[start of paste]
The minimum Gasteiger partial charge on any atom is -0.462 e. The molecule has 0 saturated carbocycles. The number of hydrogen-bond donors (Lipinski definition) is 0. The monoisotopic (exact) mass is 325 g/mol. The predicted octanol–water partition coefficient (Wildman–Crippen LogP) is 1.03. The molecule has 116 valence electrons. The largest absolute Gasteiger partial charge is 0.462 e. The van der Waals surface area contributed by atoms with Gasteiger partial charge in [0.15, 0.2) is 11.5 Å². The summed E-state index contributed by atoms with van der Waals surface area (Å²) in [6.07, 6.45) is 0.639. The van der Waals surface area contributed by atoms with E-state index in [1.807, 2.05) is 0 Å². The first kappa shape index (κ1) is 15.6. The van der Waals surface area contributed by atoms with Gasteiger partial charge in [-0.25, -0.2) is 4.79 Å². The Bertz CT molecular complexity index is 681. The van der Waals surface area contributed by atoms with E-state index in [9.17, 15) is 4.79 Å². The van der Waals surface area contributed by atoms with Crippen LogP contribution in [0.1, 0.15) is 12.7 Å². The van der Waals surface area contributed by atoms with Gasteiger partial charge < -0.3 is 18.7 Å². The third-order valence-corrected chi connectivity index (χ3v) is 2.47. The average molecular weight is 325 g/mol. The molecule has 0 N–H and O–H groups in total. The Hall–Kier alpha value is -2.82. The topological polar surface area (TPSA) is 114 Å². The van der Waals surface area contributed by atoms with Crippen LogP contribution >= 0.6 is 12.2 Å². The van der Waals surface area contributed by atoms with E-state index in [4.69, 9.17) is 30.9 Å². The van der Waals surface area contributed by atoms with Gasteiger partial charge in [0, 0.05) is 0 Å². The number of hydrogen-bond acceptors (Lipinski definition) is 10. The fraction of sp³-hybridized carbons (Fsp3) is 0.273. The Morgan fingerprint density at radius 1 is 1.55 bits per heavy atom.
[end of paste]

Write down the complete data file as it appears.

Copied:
The minimum Gasteiger partial charge on any atom is -0.462 e. The molecule has 0 saturated carbocycles. The number of hydrogen-bond donors (Lipinski definition) is 0. The monoisotopic (exact) mass is 325 g/mol. The predicted octanol–water partition coefficient (Wildman–Crippen LogP) is 1.03. The molecule has 116 valence electrons. The largest absolute Gasteiger partial charge is 0.462 e. The van der Waals surface area contributed by atoms with Gasteiger partial charge in [0.15, 0.2) is 11.5 Å². The summed E-state index contributed by atoms with van der Waals surface area (Å²) in [6.07, 6.45) is 0.639. The van der Waals surface area contributed by atoms with E-state index in [1.807, 2.05) is 0 Å². The first kappa shape index (κ1) is 15.6. The van der Waals surface area contributed by atoms with Gasteiger partial charge in [-0.25, -0.2) is 4.79 Å². The Bertz CT molecular complexity index is 681. The van der Waals surface area contributed by atoms with E-state index in [9.17, 15) is 4.79 Å². The van der Waals surface area contributed by atoms with Crippen LogP contribution in [0.1, 0.15) is 12.7 Å². The van der Waals surface area contributed by atoms with Gasteiger partial charge < -0.3 is 18.7 Å². The third-order valence-corrected chi connectivity index (χ3v) is 2.47. The average molecular weight is 325 g/mol. The molecule has 0 N–H and O–H groups in total. The Hall–Kier alpha value is -2.82. The topological polar surface area (TPSA) is 114 Å². The van der Waals surface area contributed by atoms with Crippen LogP contribution >= 0.6 is 12.2 Å². The van der Waals surface area contributed by atoms with E-state index in [4.69, 9.17) is 30.9 Å². The van der Waals surface area contributed by atoms with Gasteiger partial charge in [0, 0.05) is 0 Å². The number of hydrogen-bond acceptors (Lipinski definition) is 10. The fraction of sp³-hybridized carbons (Fsp3) is 0.273. The Morgan fingerprint density at radius 1 is 1.55 bits per heavy atom.